For me, the Jamaica Plain neighborhood of Boston has always been a region difficult to understand at face value. Along the waterfront of Jamaica Pond, homes appear expensive and well maintained, suggesting affluence. This is consistent with the perception I’ve always had of Jamaica Plain as a more posh, suburban district within the city proper. As it turns out, this notion isn’t really true. Yes, the waterfront, especially along the Jamaicaway actually is as affluent as it looks, but walking deeper into Jamaica Plain showed me just how much this part of the neighborhood is the exception, not the rule. As I ventured eastward, away from Jamaica Pond, the affluence seemed to slowly fade away, though not nearly as quickly as I might have otherwise expected. This can mainly be attributed to the multitude of historical buildings that still stand in livable condition. Despite this, Jamaica Plain never ventures into anything aptly described as urban blight, nor did I encounter a “rough” feel anywhere in the neighborhood. It also turned out that Jamaica Plain’s socioeconomic history took the phrase “the other side of the tracks” very literally, given that the area previously redlined, and today one of the poorer looking areas, is sandwiched between the paths of the current and the previous Orange Line. Furthermore, even before construction of the new Orange Line, its path was marked by the tracks of a previous rail line, themselves forming a geographic barrier for the people of Jamaica Plain.
I think perhaps my rearticulation of the Emerald Necklace as a relational landscape came almost by accident, as I wasn’t really thinking about how to connect the Emerald Necklace to the overall theme when I was developing my idea for the tour. In a way, because I became interested in the Federal Housing Administration's use of Home Owners' Loan Corporation maps, the connection sort of made itself. The map of Jamaica Plain made it clear that the Jamaica Pond part of the Emerald Necklace had an impact on the rating of the area directly adjacent to it, while Arnold Arboretum and Franklin Park did not. I can only speculate as to why this is. Certainly it’s not accessibility, as though Franklin Park and the Arboretum are obstructed by the Arborway, so too is Jamaica Pond blocked by the Jamaicaway. Perhaps it could be visibility. Jamaica Pond is visible from most places west of Centre Street, while the Arboretum and Franklin Park are comparatively hidden. I however favor the theory that it is the mere fact of Jamaica Pond being a body of water which sets is apart, as a waterfront view is a much larger asset to the value of real-estate than park access alone. Beyond that, the few watersports permitted on Jamaica Pond, rowing and sailing, have always been fairly posh pastimes.
Apart from the effects of Jamaica Pond on real-estate values, I think perhaps a primary failing of my project is that it doesn’t craft any narratives about the Emerald Necklace period, let alone new ones. I think this particular idea may have gotten away from me, though I don’t feel as though this is problematic as I thoroughly fill this void with plenty of historical narrative on Jamaica Plain itself.
Where I do feel my tour had a fair bit of success was in evaluating the entangled histories of landscape preservation and urban segregation, while also integrating the deals, changed plans, and compromises which led to Jamaica Plains modern urban landscape. Whether talking about how the path of the current Orange Line has always been a geographic barrier, or talking about how the Washington Street Elevated depressed property values along its path for decades. Whether talking about Governor Sargent relenting to protest and cancelling the Southwest Expressway and building a new Orange Line below grade on its path, or the state establishing the South Street Community Garden to placate the community where they had just built an eyesore with the State Lab building, only to try to go back on this promise many years later when the state wanted to make money on the property. Jamaica Plain, thanks to its deeply ingrained culture of community involvement, has a neighborhood history full of these negotiations and compromises. Though simply returning to the question of the balance between landscape preservation and combating urban segregation, it seems to me that Jamaica Plain’s recent history has been one of advancing both causes in tandem, each motivated by the other.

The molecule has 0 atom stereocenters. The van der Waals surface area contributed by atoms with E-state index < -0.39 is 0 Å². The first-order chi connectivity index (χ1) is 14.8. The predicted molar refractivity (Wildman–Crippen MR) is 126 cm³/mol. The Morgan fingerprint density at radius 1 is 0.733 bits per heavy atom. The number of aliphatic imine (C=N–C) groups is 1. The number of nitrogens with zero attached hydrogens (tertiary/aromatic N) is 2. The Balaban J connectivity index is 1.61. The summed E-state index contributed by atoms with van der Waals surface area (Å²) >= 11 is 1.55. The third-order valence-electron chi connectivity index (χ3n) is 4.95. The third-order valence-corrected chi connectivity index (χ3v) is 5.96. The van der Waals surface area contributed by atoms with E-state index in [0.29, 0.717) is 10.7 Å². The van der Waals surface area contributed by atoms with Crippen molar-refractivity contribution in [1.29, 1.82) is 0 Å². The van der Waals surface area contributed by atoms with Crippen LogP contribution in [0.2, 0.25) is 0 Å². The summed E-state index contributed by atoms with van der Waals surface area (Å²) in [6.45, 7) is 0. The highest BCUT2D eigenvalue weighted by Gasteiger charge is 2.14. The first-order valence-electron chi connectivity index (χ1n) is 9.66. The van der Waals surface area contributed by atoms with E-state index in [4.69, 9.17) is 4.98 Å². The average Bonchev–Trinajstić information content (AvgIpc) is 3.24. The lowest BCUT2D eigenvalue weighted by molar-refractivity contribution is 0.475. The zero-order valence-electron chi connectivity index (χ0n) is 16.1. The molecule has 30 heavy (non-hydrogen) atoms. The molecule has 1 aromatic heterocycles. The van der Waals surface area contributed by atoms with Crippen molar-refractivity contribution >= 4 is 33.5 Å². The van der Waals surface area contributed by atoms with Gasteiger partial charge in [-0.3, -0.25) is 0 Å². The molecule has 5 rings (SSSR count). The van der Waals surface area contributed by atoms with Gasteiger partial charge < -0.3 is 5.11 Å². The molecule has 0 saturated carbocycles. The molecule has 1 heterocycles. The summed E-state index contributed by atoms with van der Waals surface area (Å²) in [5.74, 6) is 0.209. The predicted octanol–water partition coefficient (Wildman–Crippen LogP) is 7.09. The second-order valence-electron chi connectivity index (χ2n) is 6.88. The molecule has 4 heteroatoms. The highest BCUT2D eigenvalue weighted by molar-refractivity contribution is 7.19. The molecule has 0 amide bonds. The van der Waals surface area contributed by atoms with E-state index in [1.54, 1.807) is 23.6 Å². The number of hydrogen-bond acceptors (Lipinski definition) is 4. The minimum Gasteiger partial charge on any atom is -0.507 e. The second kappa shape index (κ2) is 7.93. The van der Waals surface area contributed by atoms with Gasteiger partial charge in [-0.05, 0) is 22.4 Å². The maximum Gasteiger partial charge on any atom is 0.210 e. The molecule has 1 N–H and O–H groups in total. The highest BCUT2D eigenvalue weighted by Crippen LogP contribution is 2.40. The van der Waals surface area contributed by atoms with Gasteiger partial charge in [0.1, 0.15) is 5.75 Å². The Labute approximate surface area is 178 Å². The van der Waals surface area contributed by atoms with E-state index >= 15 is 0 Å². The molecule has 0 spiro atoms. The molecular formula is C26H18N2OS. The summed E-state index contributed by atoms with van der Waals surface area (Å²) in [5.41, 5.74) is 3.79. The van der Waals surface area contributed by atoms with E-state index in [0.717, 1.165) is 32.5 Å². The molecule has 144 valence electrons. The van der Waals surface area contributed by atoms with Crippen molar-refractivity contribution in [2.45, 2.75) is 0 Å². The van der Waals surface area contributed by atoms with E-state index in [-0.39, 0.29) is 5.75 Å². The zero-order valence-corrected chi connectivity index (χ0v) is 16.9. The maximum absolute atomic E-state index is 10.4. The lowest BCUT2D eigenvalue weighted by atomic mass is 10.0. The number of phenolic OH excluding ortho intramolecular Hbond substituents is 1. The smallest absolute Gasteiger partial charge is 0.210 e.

Certainly, it is all but written in giant letters on a glittering marquee, how closely my tour resonates with The Color of Law by Richard Rothstein. Namely, the great connection being the fixation with the Federal Housing Administration's use of Home Owners' Loan Corporation maps. I will be the first to admit that the key difference is in Rothstein’s analysis of race based on the mistreatment the maps enabled, while I largely ignored the subject, choosing instead to evaluate only socio-economic impacts. Perhaps one could consider this divergence evidence of a further failure in my project, though I don’t see it this way. Perhaps race was once the target or the victim of these factors in Jamaica Plain, I admittedly didn’t look into it, but here like anywhere else the real weapon is the money. And further, if we hope to reverse these effects, we can no longer do it on the pretext of race, we will have to fix it through the money, through the property rights, the affordability guarantees, and the land trusts.
So yeah, I created the tour of the Emerald Necklace and racialization that really doesn’t talk about either. Really, what I created is a greatest-hits tour of Jamaica Plain as it is now, but one which asks the reader to look around, and imagine the forces which shaped how the streets and the buildings look along the way, and to notice the embedded hints that provide a glimpse into the future of the neighborhood, and I think that’s as important a way to frame it as any.